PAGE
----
Marmalade done Wasabi-style, with thyme and blended smooth - Photos by Wasabi Prime
The result is a nice, citrus-sweet paste with light herbal notes that would go perfectly well with a scone, but I'm already throwing spoonfuls of it in stir fry sauces that need a little hit of brightness. You can see I was still able to get three odd-sized jars full of marmalade. I didn't can them properly, so the excess just went into the freezer, but I have little doubt they'll get used quickly enough.

I couldn't help but wonder... does SJP eat cookies? Probably not - Photos by Wasabi Prime
My other Snow Weekend activity was making chocolate chip cookies. Because, really, how could you not want the smell of fresh-baked cookies while looking out at a Winter Wonderland? I usually throw together the dough based on the old Toll House Cookie recipe, but this time I pulled cookie wisdom from a most unlikely source -- InStyle Magazine. Yes, a fashion magazine full of people who look like they never eat cookies, giving me some fairly decent advice about making cookies. The world is a strange, bizarre place.

It's the issue with SJP (Sarah Jessica Parker) on the cover, looking like someone who does not regularly indulge in carbs of any sort, but the issue was for Valentine's Day, so they had this whole section about making The Perfect Chocolate Chip Cookie. I had to read for myself what wisdom they had to impart and I was pleasantly surprised with the smart-cookie wisdom they were throwing down. They had collected several tips from bakers about dough preparation which was great. These were the nuggets of wisdom that I will carry with me until the end of my cookie-baking days:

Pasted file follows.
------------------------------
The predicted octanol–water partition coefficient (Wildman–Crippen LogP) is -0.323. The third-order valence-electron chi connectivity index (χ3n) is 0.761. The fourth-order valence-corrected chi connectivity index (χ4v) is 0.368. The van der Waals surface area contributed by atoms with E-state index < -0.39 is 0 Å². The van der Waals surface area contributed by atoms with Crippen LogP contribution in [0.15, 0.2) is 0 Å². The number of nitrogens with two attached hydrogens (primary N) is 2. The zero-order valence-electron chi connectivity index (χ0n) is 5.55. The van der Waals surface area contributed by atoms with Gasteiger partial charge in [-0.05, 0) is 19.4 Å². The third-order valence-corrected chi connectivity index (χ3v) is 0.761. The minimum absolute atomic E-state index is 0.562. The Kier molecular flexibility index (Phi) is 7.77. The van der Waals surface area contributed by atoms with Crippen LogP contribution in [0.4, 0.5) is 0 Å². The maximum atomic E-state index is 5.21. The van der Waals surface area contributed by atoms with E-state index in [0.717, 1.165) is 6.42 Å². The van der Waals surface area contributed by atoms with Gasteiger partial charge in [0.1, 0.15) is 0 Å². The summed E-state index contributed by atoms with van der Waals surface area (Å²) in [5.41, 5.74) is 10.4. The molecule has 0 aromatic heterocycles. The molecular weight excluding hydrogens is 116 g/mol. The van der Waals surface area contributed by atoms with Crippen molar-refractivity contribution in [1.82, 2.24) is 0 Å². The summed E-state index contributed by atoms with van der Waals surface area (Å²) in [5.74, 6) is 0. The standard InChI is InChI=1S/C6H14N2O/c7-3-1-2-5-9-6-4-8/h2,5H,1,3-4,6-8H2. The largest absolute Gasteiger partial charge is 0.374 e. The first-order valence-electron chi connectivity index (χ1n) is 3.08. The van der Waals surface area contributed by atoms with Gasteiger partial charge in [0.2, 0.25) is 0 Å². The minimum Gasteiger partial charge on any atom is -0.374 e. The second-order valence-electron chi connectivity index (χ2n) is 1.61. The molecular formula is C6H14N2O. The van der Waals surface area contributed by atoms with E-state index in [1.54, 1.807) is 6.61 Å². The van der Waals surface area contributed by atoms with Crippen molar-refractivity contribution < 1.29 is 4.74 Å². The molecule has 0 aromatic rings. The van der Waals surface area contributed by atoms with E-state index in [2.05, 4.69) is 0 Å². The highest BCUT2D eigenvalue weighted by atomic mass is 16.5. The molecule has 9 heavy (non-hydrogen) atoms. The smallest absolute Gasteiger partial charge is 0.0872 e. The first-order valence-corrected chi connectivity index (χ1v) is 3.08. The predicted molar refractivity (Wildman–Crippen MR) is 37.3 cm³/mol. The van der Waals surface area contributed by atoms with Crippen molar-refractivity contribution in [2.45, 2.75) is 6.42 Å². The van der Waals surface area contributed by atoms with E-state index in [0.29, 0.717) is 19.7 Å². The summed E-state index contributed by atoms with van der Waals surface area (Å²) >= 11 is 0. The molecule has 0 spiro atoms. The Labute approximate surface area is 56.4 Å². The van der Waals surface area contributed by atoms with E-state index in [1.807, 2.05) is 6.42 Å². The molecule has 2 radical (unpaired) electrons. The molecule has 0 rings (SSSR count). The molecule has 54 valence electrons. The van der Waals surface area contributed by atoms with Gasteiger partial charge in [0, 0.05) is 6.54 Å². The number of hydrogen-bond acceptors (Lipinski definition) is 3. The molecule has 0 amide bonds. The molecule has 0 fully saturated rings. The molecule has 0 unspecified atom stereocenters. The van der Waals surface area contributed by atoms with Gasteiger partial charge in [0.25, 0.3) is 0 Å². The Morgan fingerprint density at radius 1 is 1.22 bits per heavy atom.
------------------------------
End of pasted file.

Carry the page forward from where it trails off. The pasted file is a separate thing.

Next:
• Rest the dough overnight. Not just an hour or two to let it firm up; tuck that dough in for the evening, tell it a bedtime story and let it have a good 5-8 hours, because the sugars will fully incorporate in the dough, giving it an almost caramel-crunch outer shell after it's baked.
  • Don't skimp on the nuts. Unless you're allergic. Even if you don't like big chunks of nuts in a cookie, just chop them fine and incorporate them in with the chocolate chips/chunks. The extra oils from the nuts will produce a really moist dough. I used pecans, but walnuts are great, too.
  • Bake at a higher temperature. Most recipes seem to stick with the tried-and-true 350 degrees, but the recipe I used said 375. Not a huge difference, but with baking I'm sure every little variance counts, and I wonder if the higher temperature helps develop that caramel-crunch after letting the dough rest. 
These seem like pretty "Duh" morsels of cookie-baking wisdom, but I have to say, I noticed a huge difference in the final result. I used their Classic Chocolate Chip Cookie recipe, which isn't a major departure from the typical Toll House recipe, but using their dough tips and baking at a little higher temperature yielded a firm, but chewy cookie. It's rare to say the bottom of a cookie is your favorite part, but in this case, that browned, crispy surface was like candy. I used Silpat, but I'm sure parchment paper would yield a similar result. And it's a great way to use some of that fancy finishing salt you have, but forget to use.

So, I leave the final judgment in your hands over whether or not I did a Snow Day/Weekend Like. A. Boss. But I don't see you with chewy chocolate chip cookies in your hands...